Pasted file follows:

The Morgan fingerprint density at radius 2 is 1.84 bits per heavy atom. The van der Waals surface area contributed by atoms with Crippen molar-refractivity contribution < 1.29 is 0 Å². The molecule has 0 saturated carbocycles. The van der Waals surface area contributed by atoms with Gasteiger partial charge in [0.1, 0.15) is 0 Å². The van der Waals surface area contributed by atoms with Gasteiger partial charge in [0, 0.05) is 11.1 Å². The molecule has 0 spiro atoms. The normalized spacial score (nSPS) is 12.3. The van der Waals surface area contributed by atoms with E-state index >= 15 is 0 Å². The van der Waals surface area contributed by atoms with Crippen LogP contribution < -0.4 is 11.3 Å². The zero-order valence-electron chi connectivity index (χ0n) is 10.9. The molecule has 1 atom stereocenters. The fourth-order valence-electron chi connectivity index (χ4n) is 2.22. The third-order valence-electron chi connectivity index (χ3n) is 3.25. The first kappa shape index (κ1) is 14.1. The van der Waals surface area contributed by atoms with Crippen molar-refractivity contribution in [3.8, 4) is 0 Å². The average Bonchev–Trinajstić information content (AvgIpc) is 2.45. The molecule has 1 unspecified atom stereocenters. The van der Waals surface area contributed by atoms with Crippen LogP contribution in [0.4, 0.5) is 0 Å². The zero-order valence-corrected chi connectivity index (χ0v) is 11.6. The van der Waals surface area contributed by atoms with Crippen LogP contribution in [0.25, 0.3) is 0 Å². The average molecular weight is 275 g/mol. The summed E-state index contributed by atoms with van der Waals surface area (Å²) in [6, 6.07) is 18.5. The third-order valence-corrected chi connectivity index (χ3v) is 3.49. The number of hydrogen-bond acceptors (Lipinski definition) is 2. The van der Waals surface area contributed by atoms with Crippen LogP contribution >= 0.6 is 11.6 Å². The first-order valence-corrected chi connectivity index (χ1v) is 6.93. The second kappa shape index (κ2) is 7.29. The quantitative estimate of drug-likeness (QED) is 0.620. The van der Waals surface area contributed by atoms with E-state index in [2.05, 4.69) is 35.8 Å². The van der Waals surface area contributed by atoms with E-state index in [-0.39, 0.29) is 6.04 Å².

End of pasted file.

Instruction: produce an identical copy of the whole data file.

The Morgan fingerprint density at radius 2 is 1.84 bits per heavy atom. The van der Waals surface area contributed by atoms with Crippen molar-refractivity contribution < 1.29 is 0 Å². The molecule has 0 saturated carbocycles. The van der Waals surface area contributed by atoms with Gasteiger partial charge in [0.1, 0.15) is 0 Å². The van der Waals surface area contributed by atoms with Gasteiger partial charge in [0, 0.05) is 11.1 Å². The molecule has 0 spiro atoms. The normalized spacial score (nSPS) is 12.3. The van der Waals surface area contributed by atoms with E-state index >= 15 is 0 Å². The van der Waals surface area contributed by atoms with Crippen LogP contribution < -0.4 is 11.3 Å². The zero-order valence-electron chi connectivity index (χ0n) is 10.9. The molecule has 1 atom stereocenters. The fourth-order valence-electron chi connectivity index (χ4n) is 2.22. The third-order valence-electron chi connectivity index (χ3n) is 3.25. The first kappa shape index (κ1) is 14.1. The van der Waals surface area contributed by atoms with Crippen molar-refractivity contribution in [3.8, 4) is 0 Å². The average Bonchev–Trinajstić information content (AvgIpc) is 2.45. The molecule has 1 unspecified atom stereocenters. The van der Waals surface area contributed by atoms with Crippen LogP contribution in [0.4, 0.5) is 0 Å². The zero-order valence-corrected chi connectivity index (χ0v) is 11.6. The van der Waals surface area contributed by atoms with Crippen LogP contribution in [0.25, 0.3) is 0 Å². The average molecular weight is 275 g/mol. The summed E-state index contributed by atoms with van der Waals surface area (Å²) in [6, 6.07) is 18.5. The third-order valence-corrected chi connectivity index (χ3v) is 3.49. The number of hydrogen-bond acceptors (Lipinski definition) is 2. The van der Waals surface area contributed by atoms with Crippen LogP contribution >= 0.6 is 11.6 Å². The first-order valence-corrected chi connectivity index (χ1v) is 6.93. The second kappa shape index (κ2) is 7.29. The quantitative estimate of drug-likeness (QED) is 0.620. The van der Waals surface area contributed by atoms with E-state index in [2.05, 4.69) is 35.8 Å². The van der Waals surface area contributed by atoms with E-state index in [-0.39, 0.29) is 6.04 Å².